The illegal hunting of Roosevelt elk was first noticed in February. The bodies were left on private land, mostly in areas where hunting is not permitted because of public safety concerns.
Since then, conservation officers have found seven dead elk.
The elk were from different herds and all were female. Given the time of year, some of the elk may have been carrying calves.
Last month, someone shot into a herd of elk near Baynes Lake, south of Fernie, killing three of the animals.
Conservation officer Frank DeBoon told CBC that he has never seen such a random type of killing.
"The elk were all in good health, probably pregnant with this year's calves. There's no reason for it other than somebody deciding to shoot them."
The rash of elk killings has alarmed conservation officers because of public-safety risks and the potential for long-term health issues for the elk population.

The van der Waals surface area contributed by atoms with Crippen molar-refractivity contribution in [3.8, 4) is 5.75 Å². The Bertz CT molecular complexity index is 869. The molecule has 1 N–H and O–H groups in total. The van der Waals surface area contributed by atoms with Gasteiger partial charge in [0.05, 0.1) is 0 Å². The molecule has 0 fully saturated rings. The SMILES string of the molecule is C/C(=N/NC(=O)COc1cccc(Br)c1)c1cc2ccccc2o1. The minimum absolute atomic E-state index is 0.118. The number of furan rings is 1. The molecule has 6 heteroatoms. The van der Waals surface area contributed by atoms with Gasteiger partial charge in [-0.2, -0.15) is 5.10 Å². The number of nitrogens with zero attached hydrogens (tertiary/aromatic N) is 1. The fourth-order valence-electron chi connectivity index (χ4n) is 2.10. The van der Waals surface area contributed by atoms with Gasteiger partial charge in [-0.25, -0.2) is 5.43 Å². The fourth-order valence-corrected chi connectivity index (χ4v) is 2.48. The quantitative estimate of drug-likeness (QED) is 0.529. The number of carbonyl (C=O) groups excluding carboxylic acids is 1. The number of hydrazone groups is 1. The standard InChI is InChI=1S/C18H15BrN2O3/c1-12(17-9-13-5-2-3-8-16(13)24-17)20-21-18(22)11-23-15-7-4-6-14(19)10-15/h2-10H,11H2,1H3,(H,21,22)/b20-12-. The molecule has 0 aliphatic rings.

The most recent elk killing was on a remote logging road near Castlegar. Earlier this month a man collecting firewood on Mount Sentinel Forest Service Road spotted carrion birds circling, a sure sign of death. When he went to the area, he found two dead elk.
In the most recent killings, nothing had been removed from the animals and they appear to have been shot from the road, says conservation officer Blair Thin.
"I can’t fathom the motivation for someone doing such a thing but it’s an extreme waste," says Thin.
In earlier cases of elk killing in February and March, the meat was removed from the animals.
The BC Wildlife Federation is offering rewards up to $5,000 for information leading to the conviction of anyone arrested for poaching.